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Pembroke's Algonquin College seeks housing for international students

With up to 75 international students beginning studies in January at Algonquin College's Pembroke campus, there is a growing need for housing and the college is seeking host families to meet that demand

Algonquin College in Pembroke is searching for a home for new international students beginning in January of 2023, and they are turning to the community for help.

Manager of community and student affairs for the Pembroke campus, Jamie Bramburger, said that an influx of students are set to arrive in early 2023 and they are worried they may not have enough housing.

“The Pembroke campus currently has approximately 30 international students, and we are expecting that number to more than double as we are expecting about 75 to 100 international students to join us in the winter term,” Bramburger said. “When programs resume on January 9, it is our hope they will have found some type of local accommodation.”

He said many of the students coming to the campus to pursue their studies will be from India, but more and more students are coming from other parts of the world.

“Our goal is to have the international students find a host family as that would be the best fit for them,” he said. “We have students travelling from Africa, Hong Kong and China and being in a brand new setting might be easier with welcoming families.”

The city of Pembroke is not unlike other Canadian cities that have a low vacancy rate and the demand for affordable, quality housing can be a challenge. There are several privately owned and operated student residences that support the College’s out-of-town student population, but with limited spaces available for the winter term, there is a need to create more opportunities for students to secure housing

“We recently held a second public information session in our community outreach to secure more housing options for out of town students, particularly international students,” he said. “The session was open to landlords and families interested in housing an international student.

“What the session does is provide an overview of the college enrolments, the growth in international enrolments, and the housing needs of students.  They explore the importance of location relevant to the campus, affordability for students and other aspects of college life.”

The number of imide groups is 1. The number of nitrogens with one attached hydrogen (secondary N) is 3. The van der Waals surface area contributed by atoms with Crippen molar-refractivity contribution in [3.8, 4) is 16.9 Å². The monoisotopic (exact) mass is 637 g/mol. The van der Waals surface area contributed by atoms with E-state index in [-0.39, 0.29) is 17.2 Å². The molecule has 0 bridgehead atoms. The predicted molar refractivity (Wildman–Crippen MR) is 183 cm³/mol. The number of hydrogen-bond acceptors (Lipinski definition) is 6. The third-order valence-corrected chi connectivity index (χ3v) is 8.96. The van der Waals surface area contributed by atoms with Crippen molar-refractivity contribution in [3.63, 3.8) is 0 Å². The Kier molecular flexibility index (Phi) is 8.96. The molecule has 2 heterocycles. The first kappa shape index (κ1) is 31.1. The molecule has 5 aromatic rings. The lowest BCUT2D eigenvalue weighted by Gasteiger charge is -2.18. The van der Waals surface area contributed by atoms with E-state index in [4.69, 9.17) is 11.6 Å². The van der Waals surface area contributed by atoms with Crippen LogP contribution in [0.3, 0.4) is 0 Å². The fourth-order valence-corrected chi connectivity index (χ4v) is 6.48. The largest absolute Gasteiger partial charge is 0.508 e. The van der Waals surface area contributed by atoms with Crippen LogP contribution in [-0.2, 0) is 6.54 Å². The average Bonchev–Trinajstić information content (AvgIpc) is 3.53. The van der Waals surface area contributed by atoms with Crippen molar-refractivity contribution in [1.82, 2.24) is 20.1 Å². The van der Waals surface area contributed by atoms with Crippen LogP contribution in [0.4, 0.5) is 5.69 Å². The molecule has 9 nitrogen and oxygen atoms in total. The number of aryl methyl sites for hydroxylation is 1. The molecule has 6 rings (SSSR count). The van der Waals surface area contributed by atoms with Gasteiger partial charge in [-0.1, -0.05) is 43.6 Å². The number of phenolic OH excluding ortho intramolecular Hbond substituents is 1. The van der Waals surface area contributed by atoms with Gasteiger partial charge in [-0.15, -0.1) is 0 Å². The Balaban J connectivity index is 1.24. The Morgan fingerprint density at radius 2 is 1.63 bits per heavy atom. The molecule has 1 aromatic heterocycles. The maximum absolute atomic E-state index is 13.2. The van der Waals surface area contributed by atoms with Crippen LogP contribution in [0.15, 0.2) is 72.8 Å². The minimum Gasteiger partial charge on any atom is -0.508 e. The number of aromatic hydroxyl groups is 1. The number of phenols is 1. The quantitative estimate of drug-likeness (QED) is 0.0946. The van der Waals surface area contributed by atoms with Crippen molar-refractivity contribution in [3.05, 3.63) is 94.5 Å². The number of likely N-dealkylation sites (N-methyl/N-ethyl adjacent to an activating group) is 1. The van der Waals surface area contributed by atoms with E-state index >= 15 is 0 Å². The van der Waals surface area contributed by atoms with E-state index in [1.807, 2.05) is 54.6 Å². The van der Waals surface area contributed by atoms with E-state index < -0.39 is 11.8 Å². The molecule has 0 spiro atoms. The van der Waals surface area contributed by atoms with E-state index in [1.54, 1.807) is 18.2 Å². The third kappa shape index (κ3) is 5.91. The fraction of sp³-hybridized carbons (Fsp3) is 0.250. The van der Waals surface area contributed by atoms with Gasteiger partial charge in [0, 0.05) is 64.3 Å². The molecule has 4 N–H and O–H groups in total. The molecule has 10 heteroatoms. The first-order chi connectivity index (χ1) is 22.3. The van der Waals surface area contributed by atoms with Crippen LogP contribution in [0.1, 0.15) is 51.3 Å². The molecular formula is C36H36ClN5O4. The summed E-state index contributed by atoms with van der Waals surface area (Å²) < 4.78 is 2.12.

There are currently five privately owned and operated student residences in Pembroke that house Algonquin College students. These residences have about 200 beds combined.  Beyond the residences, students compete with others who are seeking housing in apartments, room rentals and house rentals. The College provides housing information to students on its website, but decisions on whether to enter into a rental agreement is left to the student/landlord.

“In order to meet this challenge, the college has a partner called Canadian Accommodation Services that manages a HomeStay program,” Bramburger added. “Homestay provides international students with an opportunity to experience Canadian culture within a household setting.”

On top of trying to find suitable accommodations, a challenge that the Pembroke campus faces, along with other rural communities that have satellite campuses is that most international students do not have their own means of transportation.

“As most out of town students and international students do not have access to a vehicle, and because there is no public transit system available within the city of Pembroke, the college is particularly interested in securing more housing opportunities for students within walking distance of the Pembroke Waterfront Campus.”

He said the most popular programs for international students are practical nursing, computer programmer and environmental management and assessment. The Pembroke campus has an annual enrolment of about 900 full time students.  The majority of students begin in the fall each year, but the campus has been expanding its winter intakes allowing the campus to accommodate more students with more options for students to start programs at different times of the year.

“We are anticipating our international enrolments will continue to grow in the next few years,” he said. The campus has responded to the growth in international students, by adding new intakes, particularly in the winter term. 

“A good example is a new intake of the Practical Nursing program, a program that historically has only had a fall intake.  There is now a winter intake as well.  This is in part to help address some of the labour market shortages within the health care sector, but also a response to the growing interest of international students in Canadian health care college programs.”

He encourages anyone interested in hosting an international student to contact the Pembroke Water Front Campus for more information at

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